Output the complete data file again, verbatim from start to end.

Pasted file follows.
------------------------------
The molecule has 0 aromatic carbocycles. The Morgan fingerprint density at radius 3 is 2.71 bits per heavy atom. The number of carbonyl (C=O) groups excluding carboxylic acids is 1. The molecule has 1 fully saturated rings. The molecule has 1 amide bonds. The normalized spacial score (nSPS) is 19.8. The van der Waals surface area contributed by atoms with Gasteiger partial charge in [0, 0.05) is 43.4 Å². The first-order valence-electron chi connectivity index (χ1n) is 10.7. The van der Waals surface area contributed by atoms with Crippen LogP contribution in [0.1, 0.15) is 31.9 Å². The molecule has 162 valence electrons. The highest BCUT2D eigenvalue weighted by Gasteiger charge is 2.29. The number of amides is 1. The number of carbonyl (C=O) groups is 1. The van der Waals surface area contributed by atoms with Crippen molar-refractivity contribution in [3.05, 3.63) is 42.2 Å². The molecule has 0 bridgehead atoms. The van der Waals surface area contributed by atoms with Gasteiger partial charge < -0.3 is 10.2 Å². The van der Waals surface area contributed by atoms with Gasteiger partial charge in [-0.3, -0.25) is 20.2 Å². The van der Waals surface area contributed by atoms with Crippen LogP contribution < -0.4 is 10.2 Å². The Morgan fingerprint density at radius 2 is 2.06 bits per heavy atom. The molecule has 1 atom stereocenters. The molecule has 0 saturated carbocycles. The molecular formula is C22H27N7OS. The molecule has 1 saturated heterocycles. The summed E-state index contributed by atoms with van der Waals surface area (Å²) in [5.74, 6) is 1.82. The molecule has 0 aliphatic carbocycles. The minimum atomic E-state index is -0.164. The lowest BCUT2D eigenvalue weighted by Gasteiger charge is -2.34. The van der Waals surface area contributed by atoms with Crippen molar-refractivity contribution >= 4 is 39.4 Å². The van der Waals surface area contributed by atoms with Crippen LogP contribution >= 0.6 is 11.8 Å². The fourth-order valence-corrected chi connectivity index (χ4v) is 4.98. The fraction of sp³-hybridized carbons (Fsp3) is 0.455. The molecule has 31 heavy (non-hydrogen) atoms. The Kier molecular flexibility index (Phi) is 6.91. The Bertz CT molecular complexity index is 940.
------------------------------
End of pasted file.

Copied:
The molecule has 0 aromatic carbocycles. The Morgan fingerprint density at radius 3 is 2.71 bits per heavy atom. The number of carbonyl (C=O) groups excluding carboxylic acids is 1. The molecule has 1 fully saturated rings. The molecule has 1 amide bonds. The normalized spacial score (nSPS) is 19.8. The van der Waals surface area contributed by atoms with Gasteiger partial charge in [0, 0.05) is 43.4 Å². The first-order valence-electron chi connectivity index (χ1n) is 10.7. The van der Waals surface area contributed by atoms with Crippen LogP contribution in [0.1, 0.15) is 31.9 Å². The molecule has 162 valence electrons. The highest BCUT2D eigenvalue weighted by Gasteiger charge is 2.29. The number of amides is 1. The number of carbonyl (C=O) groups is 1. The van der Waals surface area contributed by atoms with Crippen molar-refractivity contribution in [3.05, 3.63) is 42.2 Å². The molecule has 0 bridgehead atoms. The van der Waals surface area contributed by atoms with Gasteiger partial charge < -0.3 is 10.2 Å². The van der Waals surface area contributed by atoms with Gasteiger partial charge in [-0.3, -0.25) is 20.2 Å². The van der Waals surface area contributed by atoms with Crippen LogP contribution < -0.4 is 10.2 Å². The Morgan fingerprint density at radius 2 is 2.06 bits per heavy atom. The molecule has 1 atom stereocenters. The molecule has 0 saturated carbocycles. The molecular formula is C22H27N7OS. The molecule has 1 saturated heterocycles. The summed E-state index contributed by atoms with van der Waals surface area (Å²) in [5.74, 6) is 1.82. The molecule has 0 aliphatic carbocycles. The minimum atomic E-state index is -0.164. The lowest BCUT2D eigenvalue weighted by Gasteiger charge is -2.34. The van der Waals surface area contributed by atoms with Crippen molar-refractivity contribution >= 4 is 39.4 Å². The van der Waals surface area contributed by atoms with Crippen LogP contribution >= 0.6 is 11.8 Å². The fourth-order valence-corrected chi connectivity index (χ4v) is 4.98. The fraction of sp³-hybridized carbons (Fsp3) is 0.455. The molecule has 31 heavy (non-hydrogen) atoms. The Kier molecular flexibility index (Phi) is 6.91. The Bertz CT molecular complexity index is 940.